It is of the utmost importance for the growth, development, and establishment of our souls in our relations with God that we have a clear and well-founded apprehension of what His mind is for those who are to be in eternal blessing with Himself. If we have failed in our apprehension of this, we are sure to be haunted with a vague uncertainty with relation to all our movements, which will hinder our spiritual advancement, cripple us in service for the Master, obscure our spiritual vision, so that we shall fail to discover the path He would have us tread, and our testimony for Him will be of a very vague and indefinite character. The end to which God is working, and to which all His ways are tending, we require to be well acquainted with, if we are to walk worthy of the Lord unto all pleasing (Col. 1:9-10). If God is working to one end and we to another, we shall be at cross-purposes with Him, and certainly this can be but detrimental to all spiritual progress, grieving to His Holy Spirit, and leaving us without His approval and support.
The advent of Christ into this world was the resistless proof that man was a lost creature, and that he had, under the trial to which he had been subjected, proved himself to be so. Had there been any strength in man to effect his own recovery, there had been no necessity for a deliverer. Therefore our Divine Redeemer says, “The Son of Man is come to seek and to save that which is lost” (Luke 19:10). Man is a lost creature, and apart from the intervention of God he would have been lost eternally.
But not only is this so, but the cross of Christ is the witness that man cannot be recovered as a mere child of Adam. It was not enough that God should be propitiated on account of our sins; for if that were all, or if it could have been all, and man on the foundation thus laid, forgiven—a forgiven sinner with a nature at enmity with God he would have forever remained, and that would neither have met God’s requirement, nor the need of the creature. The Adam life, or life of flesh, was in its nature corrupt and rebellious, and therefore was a new life necessary for man if he was to be saved. This life is in the last Adam the Son of God.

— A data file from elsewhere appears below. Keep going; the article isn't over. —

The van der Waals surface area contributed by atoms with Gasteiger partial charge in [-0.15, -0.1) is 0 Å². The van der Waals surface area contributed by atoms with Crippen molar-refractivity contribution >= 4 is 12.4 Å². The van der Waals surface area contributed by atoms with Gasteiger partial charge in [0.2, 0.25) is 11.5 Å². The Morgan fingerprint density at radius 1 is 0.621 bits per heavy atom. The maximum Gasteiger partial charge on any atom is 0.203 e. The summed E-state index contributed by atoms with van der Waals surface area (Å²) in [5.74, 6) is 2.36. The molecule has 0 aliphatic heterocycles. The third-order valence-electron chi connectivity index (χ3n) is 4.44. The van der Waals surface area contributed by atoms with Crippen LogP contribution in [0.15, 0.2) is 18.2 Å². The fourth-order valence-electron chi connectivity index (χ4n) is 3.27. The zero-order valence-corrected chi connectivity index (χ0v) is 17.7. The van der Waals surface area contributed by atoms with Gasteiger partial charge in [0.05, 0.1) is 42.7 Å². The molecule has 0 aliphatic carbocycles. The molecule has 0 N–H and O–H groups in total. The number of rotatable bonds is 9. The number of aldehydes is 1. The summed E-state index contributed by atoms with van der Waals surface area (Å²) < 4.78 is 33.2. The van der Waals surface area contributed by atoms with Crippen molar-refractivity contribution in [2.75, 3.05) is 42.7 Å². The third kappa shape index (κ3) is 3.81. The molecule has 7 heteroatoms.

But if man was to be a partaker of this life, it was necessary that the old life and nature, as well as the sins, the fruit of that life and nature, should come under the judgment of God. Hence not only were our sins atoned for, but “our old man has been crucified with Him.” The old nature, that could not be mended, has judicially been ended. Therefore in resurrection Christ can righteously take the place of life-giving Head toward all, and can quicken, with that life that is in Himself, the believer. He is the last Adam and Head of a new race, which have been brought into being by His quickening power.
Therefore the apostles preached Christ, “Whom we preached” (Col. 2:28). Righteousness, life, and salvation, were in Him for every sinner, and all who believed the Gospel possessed these blessings by possessing Him, for He Himself is the blessing. It is not only that I have every blessing through Him, I have every, blessing in Him. In Him I am “of God” (1 Cor. 1:30). As in Him I derive my moral and spiritual existence from God: I am born of God: I am a “new creation” (2 Cor. 5:17). What I am as in Adam forms no part of that which I am in Christ “Old things have passed away behold, all things have become new.”